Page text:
Don't worry, it doesn't have anything to do with how bright your dc is. I started trying to do alphabet puzzles and pre-reading with my eldest when she was 3. Just didn't click. She'd show interest or recognition then peter out. It wasn't until she was 4.5yo that she really seemed interested in letters all around her. A month shy of 5yo we started 100EL, finished it in about 5 months, and within 9 months she was reading 300+ page novels. Now at 8yo she can read anything, she read an 8th grade reading assessment at 450 wpm with perfect comprehension, and I got her Zaccaro's real world algebra book "because algebra is fun".

In comparsion, her 6.5yo sister has so far hit all of the reading milestones exactly 5mo behind her older sister, but to be honest behind her smiling quirkiness I see glimpses of a mind even sharper than her sisters, scary smart. For example, when I introduced math facts, I just did a handful and she had to count each on her fingers. The next day I asked her, "What's 3+4?" and she replied exasperated, "I already TOLD you it's 7!" Ok, well that was 18 hours ago and each of those facts she now had memorized. Typical for a middle child. it'd be easy to overlook her abilities (middle kids are least likely to be ID'd as gifted according to HOAGIES).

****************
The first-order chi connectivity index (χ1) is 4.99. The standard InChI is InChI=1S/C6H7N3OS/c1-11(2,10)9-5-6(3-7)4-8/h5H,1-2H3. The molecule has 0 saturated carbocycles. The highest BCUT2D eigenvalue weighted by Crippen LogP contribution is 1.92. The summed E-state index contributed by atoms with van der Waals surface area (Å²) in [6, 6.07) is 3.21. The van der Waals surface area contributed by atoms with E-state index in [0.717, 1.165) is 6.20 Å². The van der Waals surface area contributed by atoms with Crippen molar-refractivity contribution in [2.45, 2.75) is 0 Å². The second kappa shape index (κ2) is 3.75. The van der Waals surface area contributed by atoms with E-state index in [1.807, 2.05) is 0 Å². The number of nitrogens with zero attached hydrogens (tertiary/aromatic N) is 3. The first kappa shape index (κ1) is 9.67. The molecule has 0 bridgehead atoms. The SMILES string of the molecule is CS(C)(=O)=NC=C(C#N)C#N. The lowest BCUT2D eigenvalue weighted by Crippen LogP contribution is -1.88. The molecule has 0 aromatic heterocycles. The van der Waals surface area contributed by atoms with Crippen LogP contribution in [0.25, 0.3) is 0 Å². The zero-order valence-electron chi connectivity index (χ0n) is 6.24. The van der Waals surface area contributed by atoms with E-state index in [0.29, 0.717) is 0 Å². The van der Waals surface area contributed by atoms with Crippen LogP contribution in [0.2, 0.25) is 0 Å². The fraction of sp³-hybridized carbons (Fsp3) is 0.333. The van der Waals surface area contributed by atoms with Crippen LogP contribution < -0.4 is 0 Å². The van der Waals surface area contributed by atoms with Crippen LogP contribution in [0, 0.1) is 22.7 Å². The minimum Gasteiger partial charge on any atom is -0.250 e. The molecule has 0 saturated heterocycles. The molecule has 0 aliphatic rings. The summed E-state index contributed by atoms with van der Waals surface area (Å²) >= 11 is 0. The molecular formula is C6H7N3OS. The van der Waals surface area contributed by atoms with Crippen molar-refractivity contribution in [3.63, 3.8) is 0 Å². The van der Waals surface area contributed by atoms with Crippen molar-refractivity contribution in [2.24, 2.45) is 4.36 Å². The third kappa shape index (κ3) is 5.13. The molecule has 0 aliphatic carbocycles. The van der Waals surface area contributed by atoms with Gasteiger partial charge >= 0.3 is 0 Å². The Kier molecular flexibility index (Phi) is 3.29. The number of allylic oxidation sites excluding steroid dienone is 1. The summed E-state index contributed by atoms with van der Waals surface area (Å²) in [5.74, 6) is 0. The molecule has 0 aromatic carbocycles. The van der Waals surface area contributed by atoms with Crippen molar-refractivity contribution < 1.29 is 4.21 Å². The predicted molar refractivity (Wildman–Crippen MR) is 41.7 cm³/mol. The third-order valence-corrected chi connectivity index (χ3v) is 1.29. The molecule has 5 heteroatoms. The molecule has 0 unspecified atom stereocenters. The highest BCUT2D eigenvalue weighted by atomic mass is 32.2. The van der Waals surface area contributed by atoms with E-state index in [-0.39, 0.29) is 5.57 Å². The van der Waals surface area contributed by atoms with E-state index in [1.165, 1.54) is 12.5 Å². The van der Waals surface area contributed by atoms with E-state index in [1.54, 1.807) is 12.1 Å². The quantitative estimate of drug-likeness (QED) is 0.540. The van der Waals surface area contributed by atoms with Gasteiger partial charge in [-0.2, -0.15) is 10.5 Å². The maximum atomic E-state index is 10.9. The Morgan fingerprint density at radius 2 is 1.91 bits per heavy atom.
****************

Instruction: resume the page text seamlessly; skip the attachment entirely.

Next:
Then there is my youngest, who just shy of his 2nd birthday surprised us by knowing all of his letters and their sounds without us every showing him. (He must have watched his sisters.) Now at 3yo he can identify the first, middle, and last sounds of most words and identify which letter makes it. He can sound things out, reading simple CVC words, but right now he's just not that interested in reading -- he's more into using lots of adjectives and more complex sentence structures when he speaks. He really loves books, but right now there's always a lap open and someone willing to read to him. Maybe tomorrow he'll decide to learn or maybe next year. He likes doing little workbooks and games, so we do that. But I don't know that whether he does things earlier means eh brighter than his siblings. I think they're all bright and each is following their own path. My job is to meet them where they are, and as you said realize it's NOT about me at all. :D

02-05-2012, 05:33 PM
This brings back vivid memories for me.